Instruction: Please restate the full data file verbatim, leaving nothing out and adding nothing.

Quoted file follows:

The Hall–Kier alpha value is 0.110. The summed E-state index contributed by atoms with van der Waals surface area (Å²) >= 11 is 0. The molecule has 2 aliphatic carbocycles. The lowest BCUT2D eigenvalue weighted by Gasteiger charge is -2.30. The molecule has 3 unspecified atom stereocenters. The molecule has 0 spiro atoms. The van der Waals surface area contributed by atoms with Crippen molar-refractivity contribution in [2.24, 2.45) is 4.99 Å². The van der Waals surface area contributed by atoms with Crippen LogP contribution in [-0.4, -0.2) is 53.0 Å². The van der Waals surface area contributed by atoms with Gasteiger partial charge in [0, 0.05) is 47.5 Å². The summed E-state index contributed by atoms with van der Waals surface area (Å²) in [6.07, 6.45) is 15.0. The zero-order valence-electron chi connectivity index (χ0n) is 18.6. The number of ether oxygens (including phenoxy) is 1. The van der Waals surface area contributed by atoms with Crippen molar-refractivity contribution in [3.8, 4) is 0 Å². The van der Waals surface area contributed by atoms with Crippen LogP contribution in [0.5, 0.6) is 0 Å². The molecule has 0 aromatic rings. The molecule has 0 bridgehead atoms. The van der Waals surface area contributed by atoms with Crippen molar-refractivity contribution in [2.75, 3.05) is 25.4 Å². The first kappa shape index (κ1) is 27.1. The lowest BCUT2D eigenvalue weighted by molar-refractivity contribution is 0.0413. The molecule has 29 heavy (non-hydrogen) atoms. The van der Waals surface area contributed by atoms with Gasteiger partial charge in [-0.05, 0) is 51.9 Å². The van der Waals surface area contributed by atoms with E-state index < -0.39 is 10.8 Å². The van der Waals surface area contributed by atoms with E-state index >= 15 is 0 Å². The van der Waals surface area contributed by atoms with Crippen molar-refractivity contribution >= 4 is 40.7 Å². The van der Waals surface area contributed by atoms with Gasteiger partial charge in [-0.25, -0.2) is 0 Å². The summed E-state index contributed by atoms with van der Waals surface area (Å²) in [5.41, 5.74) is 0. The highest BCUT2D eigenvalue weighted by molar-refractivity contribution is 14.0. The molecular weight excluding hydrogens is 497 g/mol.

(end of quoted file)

The Hall–Kier alpha value is 0.110. The summed E-state index contributed by atoms with van der Waals surface area (Å²) >= 11 is 0. The molecule has 2 aliphatic carbocycles. The lowest BCUT2D eigenvalue weighted by Gasteiger charge is -2.30. The molecule has 3 unspecified atom stereocenters. The molecule has 0 spiro atoms. The van der Waals surface area contributed by atoms with Crippen molar-refractivity contribution in [2.24, 2.45) is 4.99 Å². The van der Waals surface area contributed by atoms with Crippen LogP contribution in [-0.4, -0.2) is 53.0 Å². The van der Waals surface area contributed by atoms with Gasteiger partial charge in [0, 0.05) is 47.5 Å². The summed E-state index contributed by atoms with van der Waals surface area (Å²) in [6.07, 6.45) is 15.0. The zero-order valence-electron chi connectivity index (χ0n) is 18.6. The number of ether oxygens (including phenoxy) is 1. The van der Waals surface area contributed by atoms with Crippen molar-refractivity contribution in [3.8, 4) is 0 Å². The van der Waals surface area contributed by atoms with Crippen LogP contribution in [0.5, 0.6) is 0 Å². The molecule has 0 aromatic rings. The molecule has 0 bridgehead atoms. The van der Waals surface area contributed by atoms with Crippen molar-refractivity contribution in [2.75, 3.05) is 25.4 Å². The first kappa shape index (κ1) is 27.1. The lowest BCUT2D eigenvalue weighted by molar-refractivity contribution is 0.0413. The molecule has 29 heavy (non-hydrogen) atoms. The van der Waals surface area contributed by atoms with Gasteiger partial charge in [-0.05, 0) is 51.9 Å². The van der Waals surface area contributed by atoms with E-state index < -0.39 is 10.8 Å². The van der Waals surface area contributed by atoms with E-state index >= 15 is 0 Å². The van der Waals surface area contributed by atoms with Crippen molar-refractivity contribution >= 4 is 40.7 Å². The van der Waals surface area contributed by atoms with Gasteiger partial charge in [-0.25, -0.2) is 0 Å². The summed E-state index contributed by atoms with van der Waals surface area (Å²) in [5.41, 5.74) is 0. The highest BCUT2D eigenvalue weighted by molar-refractivity contribution is 14.0. The molecular weight excluding hydrogens is 497 g/mol.